The X-37B spacecraft of the US military has launched on a second covert mission that should run for at least a few years.
The X-37B spacecraft of the United States military has launched on a second covert mission that should run for at least a few years.
After more than two weeks of delays due to technical difficulties, the spacecraft launched at night on SpaceX’s Falcon Heavy rocket from NASA’s Kennedy Space Center. The reusable aircraft, which resembles a miniature space shuttle, will be carrying top-secret research, just like earlier trips. The mission will not be manned.
Under the National Security Space Launch program, the U.S. Space Force is carrying out a classified mission to test new orbital regimes and space domain awareness technology.
Importance of the launch of X-37B
Notably, this launch signaled the X-37B’s first voyage aboard the more potent Falcon Heavy rocket, raising the possibility of orbital travels beyond its typical low-Earth orbit. The spacecraft is intended to deliver a variety of payloads and technology experiments over extended orbital orbits. It is also well-known for its capacity to finish a mission and then autonomously land on a runway much like an airplane.
Although the exact length of the X-37B’s current mission is unknown, it is anticipated to continue in the same manner as previous flights, potentially lasting until June 2026 or later. The previous mission broke the program record by lasting more than two years.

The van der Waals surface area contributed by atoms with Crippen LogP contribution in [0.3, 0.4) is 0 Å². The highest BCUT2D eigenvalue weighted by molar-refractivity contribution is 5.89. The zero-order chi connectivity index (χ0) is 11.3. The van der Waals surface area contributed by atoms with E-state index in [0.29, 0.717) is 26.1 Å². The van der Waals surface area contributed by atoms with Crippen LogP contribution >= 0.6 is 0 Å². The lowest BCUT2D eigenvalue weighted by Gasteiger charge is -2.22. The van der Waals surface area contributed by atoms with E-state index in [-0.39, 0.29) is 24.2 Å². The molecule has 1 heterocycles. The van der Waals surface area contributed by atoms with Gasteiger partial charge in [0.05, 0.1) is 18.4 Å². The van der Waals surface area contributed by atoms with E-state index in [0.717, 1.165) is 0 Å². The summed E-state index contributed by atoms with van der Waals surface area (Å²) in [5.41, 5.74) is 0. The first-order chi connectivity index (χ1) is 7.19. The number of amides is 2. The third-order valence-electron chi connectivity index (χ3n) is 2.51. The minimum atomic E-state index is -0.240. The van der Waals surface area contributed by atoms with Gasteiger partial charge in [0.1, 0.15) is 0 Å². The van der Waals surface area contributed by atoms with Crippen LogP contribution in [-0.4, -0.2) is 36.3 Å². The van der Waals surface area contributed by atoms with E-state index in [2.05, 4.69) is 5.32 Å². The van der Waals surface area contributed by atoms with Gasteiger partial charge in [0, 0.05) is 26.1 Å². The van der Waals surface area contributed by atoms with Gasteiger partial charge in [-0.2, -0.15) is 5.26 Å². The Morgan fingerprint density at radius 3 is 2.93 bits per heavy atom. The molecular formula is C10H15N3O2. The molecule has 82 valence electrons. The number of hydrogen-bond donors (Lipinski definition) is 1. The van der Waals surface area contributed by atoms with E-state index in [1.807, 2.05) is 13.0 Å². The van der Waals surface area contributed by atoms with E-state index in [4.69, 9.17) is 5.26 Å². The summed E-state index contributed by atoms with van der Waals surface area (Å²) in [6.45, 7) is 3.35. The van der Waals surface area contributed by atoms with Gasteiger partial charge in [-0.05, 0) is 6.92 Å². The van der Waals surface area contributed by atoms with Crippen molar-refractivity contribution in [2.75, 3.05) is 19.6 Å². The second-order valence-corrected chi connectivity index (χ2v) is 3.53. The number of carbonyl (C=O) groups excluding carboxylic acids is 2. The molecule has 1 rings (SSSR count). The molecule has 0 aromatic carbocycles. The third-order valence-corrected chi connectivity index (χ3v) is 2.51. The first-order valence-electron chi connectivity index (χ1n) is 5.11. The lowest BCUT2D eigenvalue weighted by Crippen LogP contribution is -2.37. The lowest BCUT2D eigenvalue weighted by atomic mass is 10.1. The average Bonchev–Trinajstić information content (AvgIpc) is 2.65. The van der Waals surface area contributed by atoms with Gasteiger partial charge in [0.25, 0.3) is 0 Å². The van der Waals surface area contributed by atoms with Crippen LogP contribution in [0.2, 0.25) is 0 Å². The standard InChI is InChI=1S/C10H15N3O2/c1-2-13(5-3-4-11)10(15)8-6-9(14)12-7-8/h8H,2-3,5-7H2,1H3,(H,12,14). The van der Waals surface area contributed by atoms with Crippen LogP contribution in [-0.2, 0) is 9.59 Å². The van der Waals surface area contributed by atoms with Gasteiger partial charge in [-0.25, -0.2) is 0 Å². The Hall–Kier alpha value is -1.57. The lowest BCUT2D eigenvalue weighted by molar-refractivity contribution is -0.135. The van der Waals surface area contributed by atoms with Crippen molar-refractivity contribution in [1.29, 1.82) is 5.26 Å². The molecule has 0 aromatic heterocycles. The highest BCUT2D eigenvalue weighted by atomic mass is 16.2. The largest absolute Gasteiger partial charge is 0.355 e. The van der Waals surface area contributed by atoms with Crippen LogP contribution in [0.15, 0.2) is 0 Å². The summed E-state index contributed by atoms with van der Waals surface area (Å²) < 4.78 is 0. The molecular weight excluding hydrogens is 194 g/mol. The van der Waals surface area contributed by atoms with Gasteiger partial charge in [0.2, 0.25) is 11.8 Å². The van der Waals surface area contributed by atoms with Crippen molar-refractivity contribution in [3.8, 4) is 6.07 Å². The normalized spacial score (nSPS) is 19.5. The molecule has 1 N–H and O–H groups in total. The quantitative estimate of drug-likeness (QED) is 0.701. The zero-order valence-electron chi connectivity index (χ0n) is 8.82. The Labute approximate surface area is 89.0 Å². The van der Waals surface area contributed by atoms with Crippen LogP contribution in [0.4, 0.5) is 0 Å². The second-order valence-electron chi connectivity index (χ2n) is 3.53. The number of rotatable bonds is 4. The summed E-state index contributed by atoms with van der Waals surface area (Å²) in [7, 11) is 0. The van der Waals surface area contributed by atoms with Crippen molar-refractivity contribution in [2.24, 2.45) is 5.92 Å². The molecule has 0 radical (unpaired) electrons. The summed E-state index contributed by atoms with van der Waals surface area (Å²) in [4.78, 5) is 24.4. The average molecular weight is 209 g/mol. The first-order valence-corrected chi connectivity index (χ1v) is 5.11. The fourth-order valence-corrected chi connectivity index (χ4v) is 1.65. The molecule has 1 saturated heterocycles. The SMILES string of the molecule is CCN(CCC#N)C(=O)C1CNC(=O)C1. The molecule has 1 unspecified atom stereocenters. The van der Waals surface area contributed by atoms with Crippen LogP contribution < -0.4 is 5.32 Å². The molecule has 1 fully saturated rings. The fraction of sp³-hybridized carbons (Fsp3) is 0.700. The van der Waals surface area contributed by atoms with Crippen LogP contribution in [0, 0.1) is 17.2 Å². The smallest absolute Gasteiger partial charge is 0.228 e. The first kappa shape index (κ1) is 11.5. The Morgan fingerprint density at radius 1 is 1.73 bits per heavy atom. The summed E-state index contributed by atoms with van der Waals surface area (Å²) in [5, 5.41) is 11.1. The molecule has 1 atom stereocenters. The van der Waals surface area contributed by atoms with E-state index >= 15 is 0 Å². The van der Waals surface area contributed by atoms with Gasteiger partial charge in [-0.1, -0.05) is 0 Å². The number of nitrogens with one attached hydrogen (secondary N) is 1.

These missions highlight the strategic significance of space in the fields of scientific research and national defense, and they mark major advancements in reusable space technologies.
The launch of X-37B and China’s Shenlong
Closely timed to the X-37B’s launch was the third mission of China’s Shenlong spacecraft since 2020. Another covert project, Shenlong, is said to be restricted to low-Earth orbit delivery. These missions’ simultaneous scheduling has been interpreted as a reflection of the developing space competition between China and the United States, with both countries demonstrating a strong interest in one another’s spaceplane technologies.